Now, I suppose anyone can "run off at the mouth." But this was obviously different, in that is was so deep and true, not to mention "hypnotic." What I mean is that there was also a certain "rhythm" to it, and I have subsequently discovered that this rhythm is one of the essential features that spontaneously occurs when one is operating in the mode of O-->(k). This is because it is not just "order out of chaos." Rather, there is a deep ordering principle at play, which reveals itself as a sort of rhythmicity.
For example, when I abandon myself to these posts, they nevertheless seem to spontaneously reveal a beginning, middle and end. I never cease to be surprised at how often the post meanders to its logical end, and I say to myself, "Oh. It's done." It doesn't happen every time, I think in part because I never know for sure how much time I have. But if left alone in an unstructured space of time, the posts do finish themselves. This also occurs in the practice of psychoanalytic psychotherapy. Once the patient adapts to the 50 minute time frame, their unconscious often spontaneously produces a narrative that has a beginning, middle and end, and "closes itself up" by the conclusion of the hour.
Bion simply took this to a logical extreme, both in lecturing and in conducting therapy. He said that the job of the psychoanalyst was to "abandon memory, desire, and understanding" during the session, so that genuine meaning could spontaneously emerge in the session. He is the one who coined "O," in that he applied this symbol to the "ultimate unknowable reality" between analyst and patient. As they sat there together with the patient free associating -- that is, saying whatever comes to mind -- certain meanings and patterns would spontaneously form, like clouds in a clear blue sky. The job of the analyst is to notice these formations when they are "ripe" and robust enough to warrant it. This is quite the opposite of a therapist having his own predetermined structure, or (k), that he merely superimposes on O. For Bion, truth is perpetually discovered in the now.
Naturally it takes a great deal of skill, intelligence, training, and intuition to do what Bion did. After all, if most people "suspend memory, desire, and understanding," they will produce only amorphous mush -- for example, Obama when he is not guided by a teleprompter. Oddly enough, I see something quite different at work in President Bush. While liberals love to make fun of his communication style, I always see someone struggling to convert O into words. I can feel it, but he simply lacks the verbal facility to do what a Dr. Panajian could do. In fact, I don't see how any politician could do it, because it would be far too dangerous. This is why, when you see them interviewed, they are all like robots, with their pat answers. Bush is not like this, and yet, he is criticized for it. (One of the annoying things about Bill Clinton is that he is always "faking" O-->(k), when he couldn't be more transparently insincere.)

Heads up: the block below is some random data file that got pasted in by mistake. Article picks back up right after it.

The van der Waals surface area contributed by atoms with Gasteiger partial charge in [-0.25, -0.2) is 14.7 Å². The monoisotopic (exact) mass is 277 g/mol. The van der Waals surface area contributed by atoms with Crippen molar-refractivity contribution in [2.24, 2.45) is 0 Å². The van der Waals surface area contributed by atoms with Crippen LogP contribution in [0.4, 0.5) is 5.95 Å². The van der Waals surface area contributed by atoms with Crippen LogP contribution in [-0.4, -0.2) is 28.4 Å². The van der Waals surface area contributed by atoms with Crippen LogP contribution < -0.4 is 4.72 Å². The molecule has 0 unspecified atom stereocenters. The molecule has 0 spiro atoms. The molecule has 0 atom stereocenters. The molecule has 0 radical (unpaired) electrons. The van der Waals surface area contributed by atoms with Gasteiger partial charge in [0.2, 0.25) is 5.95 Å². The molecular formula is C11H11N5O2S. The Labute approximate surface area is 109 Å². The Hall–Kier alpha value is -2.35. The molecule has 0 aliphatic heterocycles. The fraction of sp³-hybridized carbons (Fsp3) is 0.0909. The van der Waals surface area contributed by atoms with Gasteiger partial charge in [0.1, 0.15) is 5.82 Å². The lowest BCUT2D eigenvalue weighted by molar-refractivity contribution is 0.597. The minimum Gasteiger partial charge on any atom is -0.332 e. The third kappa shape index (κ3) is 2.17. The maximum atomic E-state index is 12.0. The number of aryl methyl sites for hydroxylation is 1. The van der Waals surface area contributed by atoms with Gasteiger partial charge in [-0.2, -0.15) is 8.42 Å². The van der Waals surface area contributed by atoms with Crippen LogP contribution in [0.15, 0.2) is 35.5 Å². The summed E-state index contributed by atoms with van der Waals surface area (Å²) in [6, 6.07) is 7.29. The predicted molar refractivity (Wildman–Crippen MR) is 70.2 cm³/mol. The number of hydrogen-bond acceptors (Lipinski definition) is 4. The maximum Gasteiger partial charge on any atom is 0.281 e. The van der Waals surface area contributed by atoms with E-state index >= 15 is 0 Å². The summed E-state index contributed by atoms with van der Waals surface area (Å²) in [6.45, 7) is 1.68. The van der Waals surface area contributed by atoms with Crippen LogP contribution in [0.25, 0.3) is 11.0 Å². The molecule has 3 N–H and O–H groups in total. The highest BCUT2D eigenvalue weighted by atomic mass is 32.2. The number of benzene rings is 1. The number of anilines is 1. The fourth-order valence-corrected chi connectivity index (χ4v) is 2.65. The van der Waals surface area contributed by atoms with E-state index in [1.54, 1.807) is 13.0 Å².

Obviously, the process is very similar to jazz, which also requires an intense amount of preparation which must then be "forgotten" in order to spontaneously create something truly novel in the moment. For that is another thing about creativity: it can only occur now.
This is why I emphasize the concept of higher non-doodling, or what the Subgenius calls "floating on the luck plane." I have discovered that only by this kind of slack-driven life can one be guided by the nonlocal attractors that are everywhere. In my opinion, it is these nonlocal attractors that are responsible for the meaningful coincidences in our lives.
Please. This is not a Newtonian universe. Rather, it is made of conscious energy, so there is no reason why there cannot be higher fields of conscious energy that guide evolution in a teleological way. In fact, no one could convince me that they do not exist, which is really the point Plato was trying to make 2500 years ago. Clearly there are nonlocal forms that guide the evolution of the human subject.
In a sense, I could say that my entire spiritual life has involved deeply immersing myself into the phase space of this or that saint or sage, which literally drew me into the same space once I made the conscious effort to "meet them halfway." And I must emphasize that this was an utterly different form of learning than mere memorization, for it was a kind of top-down learning, in which the particulars are spontaneously produced by some sort of convergence with a deeper principle. I have seen this take place over and over in my life, in which I suddenly have access to new forms of knowledge that cannot be explained by anything I have learned only in the exterior sense.
In fact, one of the reasons I was such a poor student through so much of my education, is that I was presented only with "exterior knowledge" that was of no interest to me. I just couldn't see its point. But perhaps even worse is when religion is presented in this exterior manner, which automatically trivializes it. And one could certainly say the same of psychology. Again, what made Dr. Panajian unique in my experience was his teaching -- or "trancemission" -- of the subject from the inside out.
Which is what I always try to do with the blogging. I'm sure none of you have failed to notice how our trolls inevitably come at the subject from the outside in. But you cannot get here from there, any more than you can get from matter to life, life to mind, or mind to spirit. Creatio ex nihilo only works the other way around. Otherwise you end up with nihilo ex creatio. Or let us just say that you are either a creationist or a nihilist.